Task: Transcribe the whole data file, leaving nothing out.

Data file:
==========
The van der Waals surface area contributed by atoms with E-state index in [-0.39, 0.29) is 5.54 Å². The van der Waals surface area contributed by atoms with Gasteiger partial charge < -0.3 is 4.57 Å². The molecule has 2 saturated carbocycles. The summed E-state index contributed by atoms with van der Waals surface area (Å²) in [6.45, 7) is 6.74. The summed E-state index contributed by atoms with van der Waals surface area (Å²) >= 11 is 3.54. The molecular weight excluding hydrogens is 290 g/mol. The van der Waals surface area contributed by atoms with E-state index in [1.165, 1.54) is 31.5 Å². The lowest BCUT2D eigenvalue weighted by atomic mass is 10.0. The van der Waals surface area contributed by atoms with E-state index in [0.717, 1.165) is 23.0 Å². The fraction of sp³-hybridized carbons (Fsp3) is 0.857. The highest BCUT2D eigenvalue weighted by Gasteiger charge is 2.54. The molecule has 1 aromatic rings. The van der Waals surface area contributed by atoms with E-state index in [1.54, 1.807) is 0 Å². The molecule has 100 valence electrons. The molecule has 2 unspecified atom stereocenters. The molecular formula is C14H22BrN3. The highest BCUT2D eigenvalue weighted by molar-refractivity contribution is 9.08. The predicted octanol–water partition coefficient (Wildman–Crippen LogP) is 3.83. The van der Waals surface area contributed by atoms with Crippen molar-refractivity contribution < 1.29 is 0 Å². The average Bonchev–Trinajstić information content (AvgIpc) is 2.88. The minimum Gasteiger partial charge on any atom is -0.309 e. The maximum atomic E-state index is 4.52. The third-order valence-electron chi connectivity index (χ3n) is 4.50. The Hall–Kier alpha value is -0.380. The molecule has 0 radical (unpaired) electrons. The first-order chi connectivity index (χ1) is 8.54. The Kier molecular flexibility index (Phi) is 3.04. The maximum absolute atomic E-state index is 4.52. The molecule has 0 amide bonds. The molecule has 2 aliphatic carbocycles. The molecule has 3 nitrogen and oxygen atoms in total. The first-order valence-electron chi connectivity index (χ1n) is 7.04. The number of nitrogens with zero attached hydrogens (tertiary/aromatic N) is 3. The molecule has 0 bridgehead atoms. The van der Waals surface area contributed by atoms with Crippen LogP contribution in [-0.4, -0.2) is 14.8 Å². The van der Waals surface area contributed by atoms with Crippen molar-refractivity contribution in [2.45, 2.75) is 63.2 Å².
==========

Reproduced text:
The van der Waals surface area contributed by atoms with E-state index in [-0.39, 0.29) is 5.54 Å². The van der Waals surface area contributed by atoms with Gasteiger partial charge < -0.3 is 4.57 Å². The molecule has 2 saturated carbocycles. The summed E-state index contributed by atoms with van der Waals surface area (Å²) in [6.45, 7) is 6.74. The summed E-state index contributed by atoms with van der Waals surface area (Å²) >= 11 is 3.54. The molecular weight excluding hydrogens is 290 g/mol. The van der Waals surface area contributed by atoms with E-state index in [1.165, 1.54) is 31.5 Å². The lowest BCUT2D eigenvalue weighted by atomic mass is 10.0. The van der Waals surface area contributed by atoms with E-state index in [0.717, 1.165) is 23.0 Å². The fraction of sp³-hybridized carbons (Fsp3) is 0.857. The highest BCUT2D eigenvalue weighted by Gasteiger charge is 2.54. The molecule has 1 aromatic rings. The van der Waals surface area contributed by atoms with E-state index in [1.54, 1.807) is 0 Å². The molecule has 100 valence electrons. The molecule has 2 unspecified atom stereocenters. The molecular formula is C14H22BrN3. The highest BCUT2D eigenvalue weighted by molar-refractivity contribution is 9.08. The predicted octanol–water partition coefficient (Wildman–Crippen LogP) is 3.83. The van der Waals surface area contributed by atoms with Crippen molar-refractivity contribution < 1.29 is 0 Å². The average Bonchev–Trinajstić information content (AvgIpc) is 2.88. The minimum Gasteiger partial charge on any atom is -0.309 e. The maximum atomic E-state index is 4.52. The third-order valence-electron chi connectivity index (χ3n) is 4.50. The Hall–Kier alpha value is -0.380. The molecule has 0 radical (unpaired) electrons. The first-order chi connectivity index (χ1) is 8.54. The Kier molecular flexibility index (Phi) is 3.04. The maximum absolute atomic E-state index is 4.52. The molecule has 0 amide bonds. The molecule has 2 aliphatic carbocycles. The molecule has 3 nitrogen and oxygen atoms in total. The first-order valence-electron chi connectivity index (χ1n) is 7.04. The number of nitrogens with zero attached hydrogens (tertiary/aromatic N) is 3. The molecule has 0 bridgehead atoms. The van der Waals surface area contributed by atoms with Crippen LogP contribution in [-0.4, -0.2) is 14.8 Å². The van der Waals surface area contributed by atoms with Crippen molar-refractivity contribution in [2.45, 2.75) is 63.2 Å².